The Grand Organ of Liverpool Metropolitan Cathedral, with its four manuals, 88 speaking stops and 4,565 pipes, is undergoing its first significant renovation since it was installed in 1967, when the cathedral was consecrated and opened for worship.
During the last 54 years, the organ has been heard on TV and radio by millions and in person by many more, including the Queen and Pope John Paul II. It has been played by some of the world’s most famous organists, including Flor Peeters, Jeanne Demessieux and Olivier Latry, and has featured on numerous CDs and DVDs. The organ’s primary role, however, has been to enhance the daily services of the cathedral, fulfilling the mandate of Vatican II, which stated that ‘[the] pipe organ is to be held in high esteem, for it is the traditional musical instrument which adds a wonderful splendour to the Church’s ceremonies and powerfully lifts up man’s mind to God and to higher things’. Capable of providing gentle aid to prayer or a brassy fanfare for a civic procession, it can accompany anything from a solo chorister to an orchestra and a congregation of thousands.
Completed in 1967 by the English organ builders J W Walker and Sons of Ruislip, the Metropolitan Cathedral organ is recognised as one of the finest examples of classical organ building of the period and is listed Grade I in the British Institute of Organ Studies Listing Scheme. Its distinctive feature is the dramatic pipework façade, which was designed by the cathedral architect, Sir Fredrick Gibberd, who arranged an assortment of zinc and wooden pipes with brass trumpets en chamade (mounted horizontally) to contrast strikingly with the surrounding concrete pillars. Just as the profile of the cathedral makes its impact on the Liverpool landscape, so the organ makes its impact visually as one enters the building.
The renovation, anticipated for completion in autumn 2022, will be carried out by Harrison & Harrison Ltd of Durham, one of the leading organ builders in the UK, also responsible in recent years for restoration work in the cathedrals of Salisbury, Edinburgh and Lincoln, major work at King’s College, Cambridge, the Royal Festival Hall and Westminster Abbey, and new or rebuilt instruments in Canterbury Cathedral and York Minster. Each one of the 4,565 pipes of the Metropolitan Cathedral organ will be removed, cleaned and restored. The wind system, which has been slowly failing, will be replaced and the electrical components of the organ will be updated to meet current regulatory requirements. The renovation is primarily being undertaken with the aim of ensuring good mechanical function and safe access for maintenance in the long term, coupled with great care to retain the fine voicing and original tonal qualities of the organ.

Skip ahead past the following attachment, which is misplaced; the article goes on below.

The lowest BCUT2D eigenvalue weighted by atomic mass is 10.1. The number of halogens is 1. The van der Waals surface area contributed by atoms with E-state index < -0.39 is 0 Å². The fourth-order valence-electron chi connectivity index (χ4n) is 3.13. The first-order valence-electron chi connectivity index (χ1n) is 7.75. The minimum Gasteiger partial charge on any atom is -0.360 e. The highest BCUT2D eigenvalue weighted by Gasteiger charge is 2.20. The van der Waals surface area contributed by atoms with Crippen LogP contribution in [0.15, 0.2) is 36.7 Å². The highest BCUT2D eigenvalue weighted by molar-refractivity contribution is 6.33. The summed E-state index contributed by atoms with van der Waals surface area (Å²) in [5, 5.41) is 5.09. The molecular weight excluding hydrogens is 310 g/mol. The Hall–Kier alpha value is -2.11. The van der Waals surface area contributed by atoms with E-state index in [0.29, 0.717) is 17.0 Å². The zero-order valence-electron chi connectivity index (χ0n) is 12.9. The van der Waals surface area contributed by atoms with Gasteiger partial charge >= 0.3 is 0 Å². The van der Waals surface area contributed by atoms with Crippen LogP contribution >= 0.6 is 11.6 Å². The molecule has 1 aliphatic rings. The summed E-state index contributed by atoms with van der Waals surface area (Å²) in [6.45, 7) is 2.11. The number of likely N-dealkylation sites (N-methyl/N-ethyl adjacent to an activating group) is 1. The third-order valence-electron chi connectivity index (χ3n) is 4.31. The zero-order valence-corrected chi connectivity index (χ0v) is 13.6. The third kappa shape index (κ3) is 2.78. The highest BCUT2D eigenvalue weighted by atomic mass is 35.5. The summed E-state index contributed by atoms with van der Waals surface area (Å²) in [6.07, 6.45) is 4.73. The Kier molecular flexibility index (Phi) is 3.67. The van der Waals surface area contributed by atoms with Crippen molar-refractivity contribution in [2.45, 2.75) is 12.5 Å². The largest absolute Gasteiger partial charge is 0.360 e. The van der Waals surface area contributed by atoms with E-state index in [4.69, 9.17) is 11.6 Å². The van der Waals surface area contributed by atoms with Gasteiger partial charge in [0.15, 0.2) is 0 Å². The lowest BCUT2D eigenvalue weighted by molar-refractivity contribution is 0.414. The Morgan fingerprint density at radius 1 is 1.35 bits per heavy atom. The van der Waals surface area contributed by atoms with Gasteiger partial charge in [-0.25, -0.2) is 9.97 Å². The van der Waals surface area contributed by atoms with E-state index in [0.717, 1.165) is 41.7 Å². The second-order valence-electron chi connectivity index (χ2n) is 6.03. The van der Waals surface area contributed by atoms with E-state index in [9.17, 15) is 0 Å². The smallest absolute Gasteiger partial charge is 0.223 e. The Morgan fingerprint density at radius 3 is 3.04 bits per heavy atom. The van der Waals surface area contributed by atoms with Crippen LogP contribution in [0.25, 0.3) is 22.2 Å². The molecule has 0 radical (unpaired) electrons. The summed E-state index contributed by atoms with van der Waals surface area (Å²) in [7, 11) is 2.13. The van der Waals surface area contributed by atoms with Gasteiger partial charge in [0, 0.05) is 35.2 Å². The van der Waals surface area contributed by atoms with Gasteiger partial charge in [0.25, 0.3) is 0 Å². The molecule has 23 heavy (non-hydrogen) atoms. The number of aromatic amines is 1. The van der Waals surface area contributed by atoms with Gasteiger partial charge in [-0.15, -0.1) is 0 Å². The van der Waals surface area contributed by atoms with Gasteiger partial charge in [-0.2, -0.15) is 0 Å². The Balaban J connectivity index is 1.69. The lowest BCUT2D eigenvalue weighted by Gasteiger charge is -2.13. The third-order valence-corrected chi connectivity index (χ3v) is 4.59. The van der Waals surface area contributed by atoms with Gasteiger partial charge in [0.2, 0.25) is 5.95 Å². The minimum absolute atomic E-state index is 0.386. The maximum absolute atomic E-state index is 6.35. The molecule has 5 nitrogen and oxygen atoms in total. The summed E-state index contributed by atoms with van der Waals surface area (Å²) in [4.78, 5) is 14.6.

Canon Anthony O’Brien, the dean of the Metropolitan Cathedral, stated: ‘The Metropolitan Cathedral is a unique building in this country, with many striking and original features. But above all, it is a place of worship and devotion. The organ plays an important role on a daily basis in cathedral life and it is our duty, after over 50 years of service, to ensure that the organ will continue to serve our congregation, and the wider city, for the next 50 years.’
The musical tradition at the Metropolitan Cathedral is largely the legacy of brothers Philip Duffy (master of the music 1966-1996) and Terence Duffy (organist 1963-1993). Today, the cathedral has around 60 boy and girl choristers, 14 adult professional singers, a junior choir and a youth choir, all of whom are regularly accompanied by the organ in offering praise and worship to God. In recent years the cathedral has begun an organ school, with young people receiving lessons on the cathedral organ, and in turn sharing their talents with their parishes and schools. School groups visiting the cathedral regularly enjoy organ demonstrations.
For Terence Duffy, who as cathedral organist for 30 years played for many of the great occasions since the cathedral was opened, the renovation is a long-held desire: ‘The Walker organ was designed as an integral element of the new cathedral, and it was an honour to have played the instrument on an almost daily basis for over 30 years. This renovation is overdue and will restore the organ to be worthy of the cathedral and its liturgy.’
Dr John Rowntree, organ consultant for the project, commented that the renovation, which respects the remarkable artistic qualities of the instrument, and in particular the voicing of Denis Thurlow (arguably the most distinguished English voicer of the period), coupled with ensuring reliable functioning and safe access for maintenance, ‘will indeed lift the hearts and minds of future generations coming to the cathedral’.
Andrew Reid, managing director of Harrison & Harrison Ltd, the company which will carry out the project, said: ‘It is an honour for our firm to have the opportunity to renovate the inspirational organ of Liverpool Metropolitan Cathedral. The organ is an important instrument of its style and period, and one firmly in harmony with its setting; it is rare to find both cathedral and organ dating from the mid-20th century on such a scale. We expect this work, especially the provision of a new wind system, to rejuvenate it.’
A major fundraising campaign to support the project will be launched in the near future, and donations towards the initial costs are warmly invited. Full details are available on the cathedral website, and regular updates on the progress of the renovation will be provided by both the cathedral and the organ builders on social media.